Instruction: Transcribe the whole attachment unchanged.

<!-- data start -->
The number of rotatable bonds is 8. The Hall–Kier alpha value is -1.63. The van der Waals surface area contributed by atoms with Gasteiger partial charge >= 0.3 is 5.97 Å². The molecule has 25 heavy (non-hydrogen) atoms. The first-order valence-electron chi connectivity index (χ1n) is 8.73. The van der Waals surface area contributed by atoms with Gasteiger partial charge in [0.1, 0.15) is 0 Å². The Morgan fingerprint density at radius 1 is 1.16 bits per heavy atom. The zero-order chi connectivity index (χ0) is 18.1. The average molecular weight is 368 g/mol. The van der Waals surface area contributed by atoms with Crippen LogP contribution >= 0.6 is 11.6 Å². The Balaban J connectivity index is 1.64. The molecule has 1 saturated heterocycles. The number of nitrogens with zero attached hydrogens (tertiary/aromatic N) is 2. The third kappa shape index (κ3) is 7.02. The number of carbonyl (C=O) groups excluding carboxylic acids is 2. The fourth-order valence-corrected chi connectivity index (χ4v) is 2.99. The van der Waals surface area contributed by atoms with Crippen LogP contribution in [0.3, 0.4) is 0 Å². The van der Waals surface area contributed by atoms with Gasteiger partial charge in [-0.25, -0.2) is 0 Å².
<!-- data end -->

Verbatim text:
The number of rotatable bonds is 8. The Hall–Kier alpha value is -1.63. The van der Waals surface area contributed by atoms with Gasteiger partial charge >= 0.3 is 5.97 Å². The molecule has 25 heavy (non-hydrogen) atoms. The first-order valence-electron chi connectivity index (χ1n) is 8.73. The van der Waals surface area contributed by atoms with Gasteiger partial charge in [0.1, 0.15) is 0 Å². The Morgan fingerprint density at radius 1 is 1.16 bits per heavy atom. The zero-order chi connectivity index (χ0) is 18.1. The average molecular weight is 368 g/mol. The van der Waals surface area contributed by atoms with Crippen LogP contribution >= 0.6 is 11.6 Å². The Balaban J connectivity index is 1.64. The molecule has 1 saturated heterocycles. The number of nitrogens with zero attached hydrogens (tertiary/aromatic N) is 2. The third kappa shape index (κ3) is 7.02. The number of carbonyl (C=O) groups excluding carboxylic acids is 2. The fourth-order valence-corrected chi connectivity index (χ4v) is 2.99. The van der Waals surface area contributed by atoms with Crippen LogP contribution in [0.3, 0.4) is 0 Å². The van der Waals surface area contributed by atoms with Gasteiger partial charge in [-0.25, -0.2) is 0 Å².